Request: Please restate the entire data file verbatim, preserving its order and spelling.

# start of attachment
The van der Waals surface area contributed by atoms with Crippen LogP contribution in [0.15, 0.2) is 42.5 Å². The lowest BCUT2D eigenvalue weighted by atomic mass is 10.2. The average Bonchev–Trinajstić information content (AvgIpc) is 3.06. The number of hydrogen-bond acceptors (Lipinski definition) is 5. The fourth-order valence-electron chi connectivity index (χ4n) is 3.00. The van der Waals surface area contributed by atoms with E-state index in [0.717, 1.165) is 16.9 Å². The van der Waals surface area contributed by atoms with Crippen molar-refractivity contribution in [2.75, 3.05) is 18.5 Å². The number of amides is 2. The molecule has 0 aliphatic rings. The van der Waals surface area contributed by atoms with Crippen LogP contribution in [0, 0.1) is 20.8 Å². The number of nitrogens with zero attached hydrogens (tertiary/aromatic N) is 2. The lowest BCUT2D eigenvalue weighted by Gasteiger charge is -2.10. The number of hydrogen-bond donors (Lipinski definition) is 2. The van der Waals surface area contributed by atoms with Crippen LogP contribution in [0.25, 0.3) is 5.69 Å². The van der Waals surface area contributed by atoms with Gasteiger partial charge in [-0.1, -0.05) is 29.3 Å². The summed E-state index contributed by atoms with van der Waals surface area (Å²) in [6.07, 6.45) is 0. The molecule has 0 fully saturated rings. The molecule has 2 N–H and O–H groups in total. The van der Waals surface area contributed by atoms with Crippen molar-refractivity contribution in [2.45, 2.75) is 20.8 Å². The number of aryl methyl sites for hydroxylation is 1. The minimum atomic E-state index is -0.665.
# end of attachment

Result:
The van der Waals surface area contributed by atoms with Crippen LogP contribution in [0.15, 0.2) is 42.5 Å². The lowest BCUT2D eigenvalue weighted by atomic mass is 10.2. The average Bonchev–Trinajstić information content (AvgIpc) is 3.06. The number of hydrogen-bond acceptors (Lipinski definition) is 5. The fourth-order valence-electron chi connectivity index (χ4n) is 3.00. The van der Waals surface area contributed by atoms with E-state index in [0.717, 1.165) is 16.9 Å². The van der Waals surface area contributed by atoms with Crippen molar-refractivity contribution in [2.75, 3.05) is 18.5 Å². The number of amides is 2. The molecule has 0 aliphatic rings. The van der Waals surface area contributed by atoms with Crippen LogP contribution in [0, 0.1) is 20.8 Å². The number of nitrogens with zero attached hydrogens (tertiary/aromatic N) is 2. The lowest BCUT2D eigenvalue weighted by Gasteiger charge is -2.10. The number of hydrogen-bond donors (Lipinski definition) is 2. The van der Waals surface area contributed by atoms with Crippen LogP contribution in [0.25, 0.3) is 5.69 Å². The van der Waals surface area contributed by atoms with Gasteiger partial charge in [-0.1, -0.05) is 29.3 Å². The summed E-state index contributed by atoms with van der Waals surface area (Å²) in [6.07, 6.45) is 0. The molecule has 0 fully saturated rings. The molecule has 2 N–H and O–H groups in total. The van der Waals surface area contributed by atoms with Crippen molar-refractivity contribution in [2.45, 2.75) is 20.8 Å². The number of aryl methyl sites for hydroxylation is 1. The minimum atomic E-state index is -0.665.